The Viper 369 - 2015

The Viper 369 - Saturday 28th March 2015 - Delamere Forest, Cheshire

Back in October, I saw an advert for an event in Delamere Forest.  Viper 369.  It sounded interesting and the price was great considering how long the event would be held for, if indeed I opted for the 9 hour challenge, which, inevitably, I did.  The concept is simply broken down in to laps of a 3.2 mile trail circuit.  The 3.0 required 5 laps then 6.0 a further 6 laps and the 9.0 a further 7 laps.

After reading in to the unknown concept, I asked a couple of friends if they fancied the challenge.  They both gladly accepted and there we go, we'd entered ourselves for the Viper 9.0 -  The full 9 hours, near 20 laps of trail racing on a route we had no prior knowledge of, what more could you want?!  (I am indeed serious too, no sarcasm there.  Going in to the unknown in running terms is something of a huge plus, 99% of the time)

The months between mid-October and late March went by relatively quickly.  My mileage stepped up in training but this was in no relation to being entered in to the Viper, it was just purely as I wanted to better myself as a runner.  From running 10-15 miles per week from June through to December of 2014, In January 2015 I started upping my game to 20-30 miles and from February I have been running 40 miles minimum on a weekly basis and with living in Darwen, these aren't flat miles.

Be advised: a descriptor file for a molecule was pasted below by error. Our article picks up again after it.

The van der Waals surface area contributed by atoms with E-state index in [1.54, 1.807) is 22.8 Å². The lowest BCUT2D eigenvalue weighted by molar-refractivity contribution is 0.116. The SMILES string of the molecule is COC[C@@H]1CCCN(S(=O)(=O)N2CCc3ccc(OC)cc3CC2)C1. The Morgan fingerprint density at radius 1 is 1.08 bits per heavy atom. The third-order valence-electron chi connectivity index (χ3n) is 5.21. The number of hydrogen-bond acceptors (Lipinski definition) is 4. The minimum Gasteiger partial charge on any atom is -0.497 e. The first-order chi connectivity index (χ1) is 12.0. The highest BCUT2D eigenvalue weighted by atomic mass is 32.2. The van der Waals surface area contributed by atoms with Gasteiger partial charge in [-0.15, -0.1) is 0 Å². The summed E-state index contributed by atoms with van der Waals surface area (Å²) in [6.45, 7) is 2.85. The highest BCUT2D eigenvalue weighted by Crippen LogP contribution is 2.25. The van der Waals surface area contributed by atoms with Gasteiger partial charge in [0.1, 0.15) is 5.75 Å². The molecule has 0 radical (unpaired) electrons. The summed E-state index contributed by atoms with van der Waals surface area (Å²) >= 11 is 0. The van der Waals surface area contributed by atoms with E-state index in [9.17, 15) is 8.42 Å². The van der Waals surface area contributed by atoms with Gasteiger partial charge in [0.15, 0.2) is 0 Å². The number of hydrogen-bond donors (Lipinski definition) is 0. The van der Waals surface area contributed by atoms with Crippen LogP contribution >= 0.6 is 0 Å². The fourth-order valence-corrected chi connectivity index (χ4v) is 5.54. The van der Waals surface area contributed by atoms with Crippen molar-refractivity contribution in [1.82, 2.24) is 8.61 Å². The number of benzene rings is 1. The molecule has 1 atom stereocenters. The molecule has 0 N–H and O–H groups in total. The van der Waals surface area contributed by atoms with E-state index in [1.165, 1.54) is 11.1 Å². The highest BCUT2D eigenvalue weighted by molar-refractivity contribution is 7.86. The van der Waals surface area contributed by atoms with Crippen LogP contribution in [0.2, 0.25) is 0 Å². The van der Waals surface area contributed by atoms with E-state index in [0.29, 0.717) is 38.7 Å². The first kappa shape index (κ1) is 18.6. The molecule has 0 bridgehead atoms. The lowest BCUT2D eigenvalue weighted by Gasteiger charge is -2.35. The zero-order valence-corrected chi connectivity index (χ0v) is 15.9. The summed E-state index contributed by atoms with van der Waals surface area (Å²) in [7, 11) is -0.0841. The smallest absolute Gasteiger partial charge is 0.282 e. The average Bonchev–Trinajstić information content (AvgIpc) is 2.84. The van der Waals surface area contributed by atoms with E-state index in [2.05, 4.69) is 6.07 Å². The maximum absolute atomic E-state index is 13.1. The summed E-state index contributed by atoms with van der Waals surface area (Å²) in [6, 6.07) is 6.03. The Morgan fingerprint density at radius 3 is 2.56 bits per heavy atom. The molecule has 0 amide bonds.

I have also raced around 20 races already since the start of December, so I am well tuned to "race mode" at this moment in time, something that came in really handy for the Viper, as I will mention later on.  One of our initial 3 members had to drop out in February due to an unfortunate injury, which was actually brought on during a local 10k road race.  So, I had to find a replacement quickly enough to cover this and managed to do that no problem.

Darwen Dynamo's - final line up

Our team line up was finalised and we were ready to go.  I woke up at 4:45am on the Saturday, ready to set off at 5:30am.  We allowed ourselves 1 and a half hours to get to Delamere but we arrived at 6:45am and pitched up (popped up) our little tent and set ourselves for registration.  This is then the part I hate about every race, when you know what you need to do (in race/running terms) but you have to wait those 10-15 minutes to actually set off.  In case of the Viper (not a negative, by the way), I was second in line out of the three of us, as Brian was running first, so I had another 20 odd minutes to wait before I was tagged in on to the course.